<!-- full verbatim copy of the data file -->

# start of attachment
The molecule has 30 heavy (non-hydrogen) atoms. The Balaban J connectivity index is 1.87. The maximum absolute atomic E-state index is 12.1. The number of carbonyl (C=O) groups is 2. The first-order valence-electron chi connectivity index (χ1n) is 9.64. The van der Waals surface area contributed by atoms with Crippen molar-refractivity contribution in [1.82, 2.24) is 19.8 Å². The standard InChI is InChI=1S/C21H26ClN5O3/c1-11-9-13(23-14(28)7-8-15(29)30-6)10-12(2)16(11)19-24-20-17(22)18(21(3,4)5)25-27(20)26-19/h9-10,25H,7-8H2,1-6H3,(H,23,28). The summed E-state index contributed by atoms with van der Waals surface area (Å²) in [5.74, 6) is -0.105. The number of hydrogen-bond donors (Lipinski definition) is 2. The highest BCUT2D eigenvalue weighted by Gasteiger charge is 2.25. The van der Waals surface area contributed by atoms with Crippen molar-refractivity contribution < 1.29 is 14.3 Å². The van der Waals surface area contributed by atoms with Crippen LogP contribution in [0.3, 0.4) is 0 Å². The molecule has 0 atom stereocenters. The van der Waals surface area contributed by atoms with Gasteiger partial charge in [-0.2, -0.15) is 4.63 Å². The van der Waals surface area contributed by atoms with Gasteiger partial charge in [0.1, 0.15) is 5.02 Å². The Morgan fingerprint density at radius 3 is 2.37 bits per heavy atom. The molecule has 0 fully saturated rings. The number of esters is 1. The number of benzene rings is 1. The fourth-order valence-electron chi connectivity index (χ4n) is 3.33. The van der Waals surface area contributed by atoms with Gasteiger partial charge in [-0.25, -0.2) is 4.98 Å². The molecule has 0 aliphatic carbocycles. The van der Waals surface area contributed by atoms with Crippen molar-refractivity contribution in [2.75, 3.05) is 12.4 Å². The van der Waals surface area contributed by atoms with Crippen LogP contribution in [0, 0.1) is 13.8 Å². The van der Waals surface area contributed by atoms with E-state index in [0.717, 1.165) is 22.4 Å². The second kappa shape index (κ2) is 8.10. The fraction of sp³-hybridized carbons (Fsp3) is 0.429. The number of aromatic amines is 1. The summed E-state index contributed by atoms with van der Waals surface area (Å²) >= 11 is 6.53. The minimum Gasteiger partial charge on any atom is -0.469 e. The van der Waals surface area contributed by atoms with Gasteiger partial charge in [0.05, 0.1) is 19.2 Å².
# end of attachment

The molecule has 30 heavy (non-hydrogen) atoms. The Balaban J connectivity index is 1.87. The maximum absolute atomic E-state index is 12.1. The number of carbonyl (C=O) groups is 2. The first-order valence-electron chi connectivity index (χ1n) is 9.64. The van der Waals surface area contributed by atoms with Crippen molar-refractivity contribution in [1.82, 2.24) is 19.8 Å². The standard InChI is InChI=1S/C21H26ClN5O3/c1-11-9-13(23-14(28)7-8-15(29)30-6)10-12(2)16(11)19-24-20-17(22)18(21(3,4)5)25-27(20)26-19/h9-10,25H,7-8H2,1-6H3,(H,23,28). The summed E-state index contributed by atoms with van der Waals surface area (Å²) in [5.74, 6) is -0.105. The number of hydrogen-bond donors (Lipinski definition) is 2. The highest BCUT2D eigenvalue weighted by Gasteiger charge is 2.25. The van der Waals surface area contributed by atoms with Crippen molar-refractivity contribution < 1.29 is 14.3 Å². The van der Waals surface area contributed by atoms with Crippen LogP contribution in [0.3, 0.4) is 0 Å². The molecule has 0 atom stereocenters. The van der Waals surface area contributed by atoms with Gasteiger partial charge in [-0.2, -0.15) is 4.63 Å². The van der Waals surface area contributed by atoms with Gasteiger partial charge in [0.1, 0.15) is 5.02 Å². The Morgan fingerprint density at radius 3 is 2.37 bits per heavy atom. The molecule has 0 fully saturated rings. The number of esters is 1. The number of benzene rings is 1. The fourth-order valence-electron chi connectivity index (χ4n) is 3.33. The van der Waals surface area contributed by atoms with Gasteiger partial charge in [-0.25, -0.2) is 4.98 Å². The molecule has 0 aliphatic carbocycles. The van der Waals surface area contributed by atoms with Crippen molar-refractivity contribution in [2.75, 3.05) is 12.4 Å². The van der Waals surface area contributed by atoms with Crippen LogP contribution in [0, 0.1) is 13.8 Å². The van der Waals surface area contributed by atoms with E-state index in [0.717, 1.165) is 22.4 Å². The second kappa shape index (κ2) is 8.10. The fraction of sp³-hybridized carbons (Fsp3) is 0.429. The number of aromatic amines is 1. The summed E-state index contributed by atoms with van der Waals surface area (Å²) >= 11 is 6.53. The minimum Gasteiger partial charge on any atom is -0.469 e. The van der Waals surface area contributed by atoms with Gasteiger partial charge in [0.05, 0.1) is 19.2 Å².